After crossing the Rappahannock into Fredericksburg, Union troops engaged in widespread looting and vandalism, effectively destroying what was left of the town. "The town was all ransacked. [B]ooks, chairs and every kind of furniture was lying on the Streets," a Pennsylvania soldier wrote in a letter to his brother. "Some of the boys got books and some other things. Haze Boyd got Milton's complete works lying in the Streets."
With the failure of Franklin's attack, hopes for Union success came to rest on the ability of Sumner and Hooker to break through the Confederate left, commanded by Lieutenant General James Longstreet. Here, however, Lee's line was nigh impenetrable, with Longstreet's men well positioned at the base of Marye's Heights, enjoying the cover of a sunken road and the shelter of a low, half-mile-long stone wall. The several hundred yards in front of them were to become a killing field. "We cover that ground now so well," one artillerist advised Longstreet before the battle, "that we will comb it as with a fine-tooth comb. A chicken could not live on that field when we open on it."
"We came forward as though breasting a storm of rain and sleet," one Union soldier later wrote, "our faces and bodies being only half-turned to the storm, our shoulders shrugged." Confederate fire was so intense, another soldier wrote, that the Union lines seemed to melt "like snow coming down on warm ground." Nonetheless, Sumner and Burnside persisted in their attacks, throwing two divisions from the Fifth Corps and one from the Ninth against Marye's Heights. Not a single man reached the stone wall, and Longstreet was able to advise Lee that "if you put every man now on the other side of the Potomac on that field to approach me over the same line, and give me plenty of ammunition, I will kill them all before they reach my line."
Darkness finally brought an end to the slaughter. Even in victory, Lee and Jackson were frustrated that they had not been able to find an opening for a counterattack. Burnside, meanwhile, found himself dealing with a recalcitrant Hooker. The corps commander, who would soon take Burnside's job, had been openly critical of the decision to attack at Fredericksburg and, by his own initiative, had called off the assaults on Marye's Heights on the grounds that he had already "lost as many men as my orders required me to lose." A devastated Burnside briefly considered personally leading a final, desperate charge before being talked out of it on December 14. Instead, he asked for a daylong truce to bury the dead, which Lee granted, and ordered his army to retreat across the Rappahannock the night of December 14–15. Of the approximately 120,000 men in Burnside's army, more than 12,000 were killed, wounded, or captured, while Lee lost about 5,300 of the 80,000 men in the Army of Northern Virginia who were present at the battle.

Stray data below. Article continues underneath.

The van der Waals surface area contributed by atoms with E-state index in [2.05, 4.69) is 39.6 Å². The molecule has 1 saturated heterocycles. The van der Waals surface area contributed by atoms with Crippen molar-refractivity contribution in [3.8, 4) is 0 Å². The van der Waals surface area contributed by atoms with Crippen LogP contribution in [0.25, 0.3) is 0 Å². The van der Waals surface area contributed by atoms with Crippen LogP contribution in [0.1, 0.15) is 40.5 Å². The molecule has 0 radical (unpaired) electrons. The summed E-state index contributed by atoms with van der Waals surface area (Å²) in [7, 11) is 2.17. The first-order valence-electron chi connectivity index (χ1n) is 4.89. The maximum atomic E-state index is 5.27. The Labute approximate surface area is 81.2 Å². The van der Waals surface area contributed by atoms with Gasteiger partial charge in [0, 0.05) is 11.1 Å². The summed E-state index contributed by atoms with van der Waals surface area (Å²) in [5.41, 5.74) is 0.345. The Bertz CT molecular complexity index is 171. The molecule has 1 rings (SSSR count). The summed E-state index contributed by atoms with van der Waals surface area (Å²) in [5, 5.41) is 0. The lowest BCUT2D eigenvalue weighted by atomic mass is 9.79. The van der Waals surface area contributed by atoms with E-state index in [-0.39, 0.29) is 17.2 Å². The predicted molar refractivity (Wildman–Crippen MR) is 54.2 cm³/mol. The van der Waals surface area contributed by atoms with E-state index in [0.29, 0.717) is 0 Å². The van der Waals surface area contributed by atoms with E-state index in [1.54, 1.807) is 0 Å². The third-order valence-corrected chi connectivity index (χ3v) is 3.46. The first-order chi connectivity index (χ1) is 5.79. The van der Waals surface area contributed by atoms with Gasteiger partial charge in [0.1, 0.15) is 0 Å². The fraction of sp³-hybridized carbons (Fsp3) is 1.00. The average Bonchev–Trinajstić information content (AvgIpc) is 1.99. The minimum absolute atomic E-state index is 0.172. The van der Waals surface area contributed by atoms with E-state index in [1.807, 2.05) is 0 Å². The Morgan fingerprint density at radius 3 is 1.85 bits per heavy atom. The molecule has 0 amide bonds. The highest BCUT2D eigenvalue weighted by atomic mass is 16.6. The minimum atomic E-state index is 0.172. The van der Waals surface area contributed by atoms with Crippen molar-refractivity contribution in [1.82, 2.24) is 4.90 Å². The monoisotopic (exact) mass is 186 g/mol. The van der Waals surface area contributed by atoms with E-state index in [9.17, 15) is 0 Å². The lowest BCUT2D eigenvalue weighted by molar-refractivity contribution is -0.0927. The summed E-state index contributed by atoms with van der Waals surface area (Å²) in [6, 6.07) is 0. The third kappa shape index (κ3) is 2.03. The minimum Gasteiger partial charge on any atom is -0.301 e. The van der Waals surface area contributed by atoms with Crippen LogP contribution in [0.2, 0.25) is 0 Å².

November 19, 1862 - The Union Army of the Potomac under the command of Ambrose E. Burnside reaches the banks of the Rappahannock River opposite Fredericksburg. Delays in the arrival of pontoon bridges, however, keep Union forces from crossing the river and allow Confederate commander Robert E. Lee to establish a strong defensive position.
November 25, 1862 - With the arrival of long-overdue pontoon bridges, Union general Ambrose E. Burnside begins looking for places to cross the Rappahannock River south of Fredericksburg and to attack Confederate forces on the opposite banks.
December 11, 1862 - Union troops cross pontoon bridges over the Rappahannock River and attack and loot the town of Fredericksburg.
December 13, 1862 - The only Union success at the Battle of Fredericksburg comes when Union general George G. Meade achieves a breakthrough against Confederate general A. P. Hill's division.
December 13, 1862 - Confederate general Robert E. Lee and the Army of Northern Virginia crush Union general Ambrose E. Burnside and the Army of the Potomac at the Battle of Fredericksburg in one of the most lopsided defeats of the war.
December 13, 1862, 11:00 a.m. - Union general Edwin V. Sumner is ordered to advance on Confederate general James Longstreet's entrenched position during the Battle of Fredericksburg. Heavy artillery fire from Longstreet's men prevents Union troops from advancing, and thousands are killed.
December 14–15, 1862 - Union general Ambrose E. Burnside orders his army to retreat back across the Rappahannock River at Fredericksburg under cover of night. This move marks the end of the Battle of Fredericksburg, one of the Confederacy's most lopsided victories.
January 25, 1863 - Rather than fire the Union generals who had conspired against Ambrose E. Burnside, including John Newton, U.S. president Abraham Lincoln replaces Burnside with Joseph Hooker as commander of the Army of the Potomac.
March 16, 1863 - Union general Ambrose E. Burnside is assigned command of the Department of the Ohio.
- Civil War, American (1861–1865)
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First published: February 18, 2009 | Last modified: April 5, 2011